February 5-7, 2017
What’s it like to leave everything I’ve known and loved for almost half a year on my own? I had received my acceptance letter to go on exchange in the spring semester of 2017 at Monash University in Melbourne, Australia and was finally leaving. There was a heavy mixture of excitement and nervousness the days leading up to my departure. Even when I was saying goodbye to some of the most important people in my life, it was only starting to hit me then that I was leaving for a while. It felt odd to utter sentimental words of a farewell because although I knew I would miss them, how was it possible to mean those words completely when I couldn’t even believe that I was leaving.
When I got to the airport and was ready to leave, it wasn’t easy saying goodbye to my parents without choking on my words. I was already missing going home to them with warmly cooked food ready on the table, having them listen to me talk all about my day, and embracing me in a hug. I also received a call from my sister and a friend before I boarded the plane, and it was comforting to chat with them during my last few moments in Canada.
During the first half of my flight, I sat by the window – two seats away from a huge Super Bowl fan, who exploded into cheers during every win on the quiet plane ride, and a seat away from a woman, who had her earphones plugged in and a book in her hand during the entire flight. Tired from staying up until 6am the night before (or morning of) due to last minute packing, I slept through my flight, staring down at the snow-covered train tracks in Vancouver and then at the boundless expanse of bright blue in between fluttering eyelids.
When I arrived in Los Angeles for my layover, walking from one building to the other to get through customs on my own was an experience in itself. I was surrounded by people of diverse culture and ethnicity – devout monks, nervous Chinese families, hippies in silver hair and eccentric wear, groups of black people, and CBCs like me. I wish I could have stayed in LA to explore some more, and I wondered where everyone was going.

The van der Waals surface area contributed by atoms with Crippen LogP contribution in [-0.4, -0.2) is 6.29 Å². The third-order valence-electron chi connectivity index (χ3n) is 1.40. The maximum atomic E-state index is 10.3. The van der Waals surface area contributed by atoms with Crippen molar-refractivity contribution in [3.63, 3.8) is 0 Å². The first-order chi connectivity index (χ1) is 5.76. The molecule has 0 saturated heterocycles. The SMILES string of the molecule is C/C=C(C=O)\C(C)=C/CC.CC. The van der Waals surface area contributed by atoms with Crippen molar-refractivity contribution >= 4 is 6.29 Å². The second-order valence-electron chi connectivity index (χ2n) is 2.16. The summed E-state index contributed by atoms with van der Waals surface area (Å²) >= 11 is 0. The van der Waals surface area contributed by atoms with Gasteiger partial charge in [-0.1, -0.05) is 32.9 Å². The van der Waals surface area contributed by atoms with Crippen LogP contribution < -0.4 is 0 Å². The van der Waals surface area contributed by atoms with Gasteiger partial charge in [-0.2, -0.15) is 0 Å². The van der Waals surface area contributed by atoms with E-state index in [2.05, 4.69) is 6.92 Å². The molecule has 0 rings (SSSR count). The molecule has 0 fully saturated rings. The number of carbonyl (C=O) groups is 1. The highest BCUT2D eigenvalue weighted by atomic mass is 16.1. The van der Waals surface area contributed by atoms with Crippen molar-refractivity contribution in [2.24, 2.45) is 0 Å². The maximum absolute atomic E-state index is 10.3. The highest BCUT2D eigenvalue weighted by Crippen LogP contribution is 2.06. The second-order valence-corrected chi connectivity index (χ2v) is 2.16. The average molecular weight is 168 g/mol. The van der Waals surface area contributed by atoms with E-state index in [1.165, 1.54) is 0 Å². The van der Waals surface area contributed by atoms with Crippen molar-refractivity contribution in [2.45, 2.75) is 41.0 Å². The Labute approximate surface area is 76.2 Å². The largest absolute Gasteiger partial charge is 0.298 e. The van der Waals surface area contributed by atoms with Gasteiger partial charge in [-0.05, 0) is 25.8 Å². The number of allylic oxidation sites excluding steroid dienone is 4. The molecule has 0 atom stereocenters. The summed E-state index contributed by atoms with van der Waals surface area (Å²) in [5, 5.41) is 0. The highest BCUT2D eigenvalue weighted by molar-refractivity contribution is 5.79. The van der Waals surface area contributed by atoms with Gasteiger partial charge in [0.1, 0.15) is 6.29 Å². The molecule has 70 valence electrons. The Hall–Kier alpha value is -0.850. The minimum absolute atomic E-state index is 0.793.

My neighbours during the second half of my flight from LA to Australia were a friendly, elderly woman and a soon-to-be international Masters student from Mexico also going to Monash University. The plane ride was enjoyable. We each shared about how our destinations will shape our lives for the following days. I slept for half the time and then watched one and a half movies: The Great Gatsby (which I absolutely loved!) and Interstellar (that I have yet to finish). Meanwhile, I was bursting with curiosity to find out what the other side of the hemisphere looked like! It felt like the longest plane ride ever. It was both anticipation and the thought of being far away from home that made the distance feel far… As I held a cup of apple juice in my hand and the Mexican girl held a glass of wine in hers, we toasted to studying abroad in a new country, and before I knew it, I was looking out at a wide, open field of yellow grass and scattered Eucalyptus trees.
Dear Australia, you have been my dream since the beginning of my post-secondary years. I’m here – with mixed emotions of fear, excitement, anxiety, and anticipation – but I’m finally here. Here’s to five months of adventure in a country that will soon become my home.